The long-term goal of our research is to understand the regulation of the cytoskeleton in neuronal development and function. In particular we focus on the microtubule cytoskeleton, which is essential to many aspects of neuronal function, including neurite outgrowth, synapse formation and remodeling, and transport of cellular components between the cell body and distal compartments. Although dynamic instability, the process by which microtubules grow and shrink at their ends, remains the predominant mechanism by which microtubule polymer length is thought to be regulated, the importance of an additional mechanism known as microtubule severing is becoming increasingly apparent. Microtubule severing proteins are ATPases that bind to and cut the microtubule in the central, more energetically stable region of the polymer. They are found in phyla ranging from plants to humans, and have been shown to play critical roles in growth, cell division and nervous system function. In humans, mutations in the microtubule severing protein Spastin are the major cause of Autosomal Dominant Hereditary Spastic Paraplegia, a debilitating neurodegenerative disease in which the longest axon tracts of the central nervous system degenerate. Our work in Drosophila has shown that loss of Spastin leads to a paucity of microtubules in distal synaptic boutons, as well as reduced synaptic transmission. These animals exhibit severely compromised motor behavior, reminiscent of the human disease. The goal of this proposal is to understand the cell biological events in which microtubule severing is utilized in neurons, and the regulation of these processes. Three severing proteins are expressed in the developing fly nervous system: spastin, katanin-60 (kat60), and kat-like. Each may function in distinct cell types, developmental stages, or cell compartments;alternatively, they may be functionally redundant. Based on their embryonic expression patterns, mutant phenotypes, and specificity of regulatory proteins we have identified through genetic screens, we hypothesize that each protein has an independent role(s) in neuronal function, but may be partially redundant. To test this hypothesis we will: 1) characterize neuronal morphology and microtubule distribution in single and combinatorial loss-of- function mutants in these genes, 2) elucidate the roles of the spastin genetic regulators DPak3, Cdk5, and Pctaire, and 3) execute in vivo screens for genetic modifiers of kat60 and kat-like. We will exploit the strengths of Drosophila to achieve these goals, focusing on a combination of genetic and imaging approaches that are well-established in the lab.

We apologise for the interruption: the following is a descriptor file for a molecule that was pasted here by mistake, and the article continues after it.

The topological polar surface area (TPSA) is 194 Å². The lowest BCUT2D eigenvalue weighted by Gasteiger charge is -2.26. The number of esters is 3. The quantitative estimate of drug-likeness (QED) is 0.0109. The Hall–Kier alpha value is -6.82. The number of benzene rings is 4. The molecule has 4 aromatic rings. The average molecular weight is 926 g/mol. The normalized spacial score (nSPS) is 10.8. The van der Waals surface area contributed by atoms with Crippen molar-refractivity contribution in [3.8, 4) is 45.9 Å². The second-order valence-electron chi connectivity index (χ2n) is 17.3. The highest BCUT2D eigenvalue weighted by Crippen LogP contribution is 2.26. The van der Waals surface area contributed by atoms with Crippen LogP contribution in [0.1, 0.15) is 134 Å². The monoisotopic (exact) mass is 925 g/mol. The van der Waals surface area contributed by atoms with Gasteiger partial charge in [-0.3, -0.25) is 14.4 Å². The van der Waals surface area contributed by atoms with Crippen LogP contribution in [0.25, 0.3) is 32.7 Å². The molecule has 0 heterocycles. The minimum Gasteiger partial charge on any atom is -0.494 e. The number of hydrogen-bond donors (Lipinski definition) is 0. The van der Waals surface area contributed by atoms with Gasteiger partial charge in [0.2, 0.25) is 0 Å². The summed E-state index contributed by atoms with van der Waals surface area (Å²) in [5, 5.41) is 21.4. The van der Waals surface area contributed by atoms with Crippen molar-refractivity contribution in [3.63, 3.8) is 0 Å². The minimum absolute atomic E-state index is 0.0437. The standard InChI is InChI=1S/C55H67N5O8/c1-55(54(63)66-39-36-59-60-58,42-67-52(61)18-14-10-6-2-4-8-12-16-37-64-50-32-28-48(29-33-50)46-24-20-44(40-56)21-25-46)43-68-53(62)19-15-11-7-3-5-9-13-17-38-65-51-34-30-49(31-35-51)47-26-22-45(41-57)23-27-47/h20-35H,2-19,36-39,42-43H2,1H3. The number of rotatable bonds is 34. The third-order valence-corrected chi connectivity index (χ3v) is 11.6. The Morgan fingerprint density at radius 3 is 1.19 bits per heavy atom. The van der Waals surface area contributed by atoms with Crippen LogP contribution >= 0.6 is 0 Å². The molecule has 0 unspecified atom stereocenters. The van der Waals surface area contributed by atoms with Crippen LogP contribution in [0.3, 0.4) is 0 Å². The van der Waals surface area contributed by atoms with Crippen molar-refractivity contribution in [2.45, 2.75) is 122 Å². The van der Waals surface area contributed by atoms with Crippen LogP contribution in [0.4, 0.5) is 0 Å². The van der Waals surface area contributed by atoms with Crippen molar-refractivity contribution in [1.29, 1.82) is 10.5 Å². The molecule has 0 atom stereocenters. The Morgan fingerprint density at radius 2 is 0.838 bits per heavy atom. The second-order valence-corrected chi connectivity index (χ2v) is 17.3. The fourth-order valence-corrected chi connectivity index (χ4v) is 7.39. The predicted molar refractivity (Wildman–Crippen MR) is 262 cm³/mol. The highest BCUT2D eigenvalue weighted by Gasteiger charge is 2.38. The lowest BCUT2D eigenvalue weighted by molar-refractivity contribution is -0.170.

The goals of this project are to elucidate the roles and regulation of the three proteins predicted to sever neuronal microtubules in the fly: spastin, kat60, and kat-like. Misregulation of microtubules is implicated in a host of human diseases, including Hereditary Spastic Paraplegia (caused by mutations in spastin), Alzheimer's Disease, and many forms of cancer. An understanding of these proteins will therefore be broadly beneficial to human health, revealing pathways controlling microtubule growth and/or loss, and thereby providing additional targets for therapeutic intervention.
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|Stewart, Andrea; Tsubouchi, Asako; Rolls, Melissa M et al. (2012) Katanin p60-like1 promotes microtubule growth and terminal dendrite stability in the larval class IV sensory neurons of Drosophila. J Neurosci 32:11631-42|
|Stone, Michelle C; Rao, Kavitha; Gheres, Kyle W et al. (2012) Normal spastin gene dosage is specifically required for axon regeneration. Cell Rep 2:1340-50|
|Ozdowski, Emily F; Gayle, Sophia; Bao, Hong et al. (2011) Loss of Drosophila melanogaster p21-activated kinase 3 suppresses defects in synapse structure and function caused by spastin mutations. Genetics 189:123-35|
|Du, Fang; Ozdowski, Emily F; Kotowski, Ingrid K et al. (2010) Functional conservation of human Spastin in a Drosophila model of autosomal dominant-hereditary spastic paraplegia. Hum Mol Genet 19:1883-96|